As of this writing, New Hampshire has 4,197 reported cases of COVID-19 and 210 deaths, while there are more than 1.6 million reported cases of COVID-19 in the United States and 98,191 deaths related to the coronavirus. This post looks at the effects of the pandemic in New Hampshire compared to other states.
The first reported COVID-related death in New Hampshire was a 60-year-old man on March 23, 2020. (The first reported case in New Hampshire was March 2.) In comparison, the first reported U.S. COVID-19-related death was on Feb. 6 in California. (The U.S.’s first confirmed case was reported on Jan. 20.)
New Hampshire’s population is about 1.4 million people. New Hampshire sits at number 18 in U.S. states/territories for COVID-related deaths per capita as of May 20, with 14 deaths per 100,000 residents or .00014% of the entire state’s population. The top five states/territories of death per capita (all on the East Coast) are:
- New York: 147 deaths per 100,000 residents or .00147% of the entire state’s population
- New Jersey: 121 deaths per 100,000
- Connecticut: 99 deaths per 100,000
- Massachusetts: 88 deaths per 100,000
- District of Columbia: 58 per 100,000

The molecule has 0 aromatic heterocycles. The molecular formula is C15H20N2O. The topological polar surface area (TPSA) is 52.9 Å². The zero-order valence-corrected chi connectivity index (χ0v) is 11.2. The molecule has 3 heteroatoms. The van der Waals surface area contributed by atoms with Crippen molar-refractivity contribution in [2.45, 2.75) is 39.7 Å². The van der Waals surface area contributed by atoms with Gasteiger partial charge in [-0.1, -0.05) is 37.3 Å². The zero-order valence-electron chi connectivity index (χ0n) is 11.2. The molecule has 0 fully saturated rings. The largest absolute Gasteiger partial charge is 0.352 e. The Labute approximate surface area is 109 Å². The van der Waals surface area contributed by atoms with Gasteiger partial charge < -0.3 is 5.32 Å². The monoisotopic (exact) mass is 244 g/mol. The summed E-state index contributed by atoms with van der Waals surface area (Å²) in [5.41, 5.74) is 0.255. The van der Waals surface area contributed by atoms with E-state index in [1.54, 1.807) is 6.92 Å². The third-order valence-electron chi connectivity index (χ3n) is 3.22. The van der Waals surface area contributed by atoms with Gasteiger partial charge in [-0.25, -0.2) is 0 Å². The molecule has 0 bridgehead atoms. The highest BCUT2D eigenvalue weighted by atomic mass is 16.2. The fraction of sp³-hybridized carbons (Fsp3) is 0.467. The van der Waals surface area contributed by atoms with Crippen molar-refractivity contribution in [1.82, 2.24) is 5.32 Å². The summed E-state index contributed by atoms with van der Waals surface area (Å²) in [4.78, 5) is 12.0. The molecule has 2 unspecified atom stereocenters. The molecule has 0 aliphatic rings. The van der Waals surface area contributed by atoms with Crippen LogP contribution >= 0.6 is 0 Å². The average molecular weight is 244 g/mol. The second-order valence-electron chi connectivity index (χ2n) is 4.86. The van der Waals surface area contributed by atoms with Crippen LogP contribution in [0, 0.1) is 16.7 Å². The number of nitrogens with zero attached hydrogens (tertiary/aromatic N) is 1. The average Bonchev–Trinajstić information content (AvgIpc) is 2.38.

Reported case increases/decreases
NPR tracks the speed of COVID-19’s spread across states with an updated article, map and infographics.
May 8 was the last date when more than 100 new cases were reported in NH while neighboring , Massachusetts still had close to 1,000 new cases each day over the last three weeks. New Hampshire currently ranks number 41 in confirmed COVID-19 cases. Compared to the top five states with reported cases, here is how cases increased or decreased over the previous three weeks:
|New COVID-19 cases:||May 5, 2020||May 12, 2020||May 19, 2020|
Reopening New Hampshire
On May 4, elective surgeries resumed in New Hampshire. On May 11, some New Hampshire businesses shuttered by the pandemic reopened, including hair salons and barber shops for customers with reservations. Pandemic rules allow less than 10 people inside the location, including staff. Face masks are required for customers and staff. Retail shops re-opened on May 11 at 50% capacity . On May 18, restaurants were allowed outdoor seating only, with tables at least six feet apart and employees wearing masks.
Funeral home guidelines during the pandemic
It’s been two months since we first wrote about how the pandemic affects funerals in New Hampshire. Phaneuf Funeral Homes and Crematorium has handled the arrangements for approximately one-third of COVID-19-related deaths in New Hampshire.
Phaneuf maintains the guideline of less than 10 people at a visitation or funeral service, and most of the cemeteries and churches we work with operate with the same guidelines. We’ve heard that other states are beginning to allow more than 10 participants at a time inside funeral homes for services, but for now, we feel comfortable with the current guideline of less than 10, including funeral home staff.
We’ll continue to update you on our plans for funeral and cremation services in New Hampshire via this blog and on our social media channels: Facebook, Twitter and LinkedIn.
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